The Council of Labor Affairs (CLA) said yesterday that it would soon review its policies on foreign labor in an effort to safeguard job opportunities for Taiwanese and ensure protection of their rights in the current economic environment.
In a statement yesterday, the council said that its policy on the recruitment of foreign workers was predicated on the nation’s unemployment rate, the labor shortage rate and the demands of domestic industrial development as a whole.
The council said that with the unemployment rate continuing to climb, it was closely observing the national employment situation and would give priority to Taiwanese workers for employment opportunities and good labor conditions.
In view of recent violations by businesses that have exceeded their legal quotas for hiring foreign workers, the council said that it would strengthen its random examinations of businesses and be on the lookout for major changes in the number of foreign workers hired.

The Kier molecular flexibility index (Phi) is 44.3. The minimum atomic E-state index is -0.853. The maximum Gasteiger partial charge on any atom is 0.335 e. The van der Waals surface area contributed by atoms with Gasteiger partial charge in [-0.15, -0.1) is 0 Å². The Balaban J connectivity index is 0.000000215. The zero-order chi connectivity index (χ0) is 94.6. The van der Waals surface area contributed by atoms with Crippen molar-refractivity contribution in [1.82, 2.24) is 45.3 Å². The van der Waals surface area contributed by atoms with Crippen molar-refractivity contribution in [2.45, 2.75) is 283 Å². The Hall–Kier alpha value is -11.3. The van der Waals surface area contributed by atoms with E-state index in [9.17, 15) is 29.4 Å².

The council said that the current policy of admitting foreign workers cannot be allowed to have a negative impact on labor conditions and job opportunities for Taiwanese.
To this end, it said it would look at current procedures for recruitment and management of foreign workers, promote employment services and provide vocational training for Taiwanese to help them weather the unemployment crisis.
The basic principle behind the council’s policies will be to ensure that foreign workers do not rob Taiwanese nationals of job opportunities at home, said Tsai Meng-liang (蔡孟良), director of the council’s Foreign Workers’ Administration.
The council said that there were 365,000 foreign workers in Taiwan as of the end of March, which represented 3.5 percent of the nation’s total working population.
Among the foreign workers, 198,000 worked in the industrial sector while the rest worked as caregivers.
Most foreign workers in Taiwan come from Southeast Asian countries, such as Indonesia, Thailand, the Philippines and Vietnam. Many work in so-called “3D” jobs — dangerous, dirty and difficult.
ADDITIONAL REPORTING BY SHELLEY HUANG